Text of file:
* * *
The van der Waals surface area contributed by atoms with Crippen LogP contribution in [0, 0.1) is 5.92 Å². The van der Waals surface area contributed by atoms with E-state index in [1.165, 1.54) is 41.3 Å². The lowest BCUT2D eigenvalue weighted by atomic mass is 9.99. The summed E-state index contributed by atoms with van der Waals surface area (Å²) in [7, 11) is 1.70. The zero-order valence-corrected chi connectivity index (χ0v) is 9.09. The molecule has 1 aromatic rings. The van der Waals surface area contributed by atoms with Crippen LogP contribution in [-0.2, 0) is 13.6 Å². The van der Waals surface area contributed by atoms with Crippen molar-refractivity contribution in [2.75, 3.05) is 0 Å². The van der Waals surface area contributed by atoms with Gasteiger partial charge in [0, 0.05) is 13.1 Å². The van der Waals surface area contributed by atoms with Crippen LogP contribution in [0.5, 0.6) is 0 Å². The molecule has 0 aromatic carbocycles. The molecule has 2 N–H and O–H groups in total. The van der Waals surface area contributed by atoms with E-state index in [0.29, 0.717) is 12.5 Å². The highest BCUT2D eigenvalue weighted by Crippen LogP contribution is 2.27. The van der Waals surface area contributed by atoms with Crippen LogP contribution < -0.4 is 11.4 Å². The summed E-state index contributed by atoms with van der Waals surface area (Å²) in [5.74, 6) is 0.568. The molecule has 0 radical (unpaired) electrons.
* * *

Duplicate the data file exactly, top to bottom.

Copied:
The van der Waals surface area contributed by atoms with Crippen LogP contribution in [0, 0.1) is 5.92 Å². The van der Waals surface area contributed by atoms with E-state index in [1.165, 1.54) is 41.3 Å². The lowest BCUT2D eigenvalue weighted by atomic mass is 9.99. The summed E-state index contributed by atoms with van der Waals surface area (Å²) in [7, 11) is 1.70. The zero-order valence-corrected chi connectivity index (χ0v) is 9.09. The molecule has 1 aromatic rings. The van der Waals surface area contributed by atoms with Crippen LogP contribution in [-0.2, 0) is 13.6 Å². The van der Waals surface area contributed by atoms with Crippen molar-refractivity contribution in [2.75, 3.05) is 0 Å². The van der Waals surface area contributed by atoms with Gasteiger partial charge in [0, 0.05) is 13.1 Å². The van der Waals surface area contributed by atoms with Crippen LogP contribution in [0.5, 0.6) is 0 Å². The molecule has 0 aromatic carbocycles. The molecule has 2 N–H and O–H groups in total. The van der Waals surface area contributed by atoms with E-state index in [0.29, 0.717) is 12.5 Å². The highest BCUT2D eigenvalue weighted by Crippen LogP contribution is 2.27. The van der Waals surface area contributed by atoms with Crippen LogP contribution < -0.4 is 11.4 Å². The summed E-state index contributed by atoms with van der Waals surface area (Å²) in [5.74, 6) is 0.568. The molecule has 0 radical (unpaired) electrons.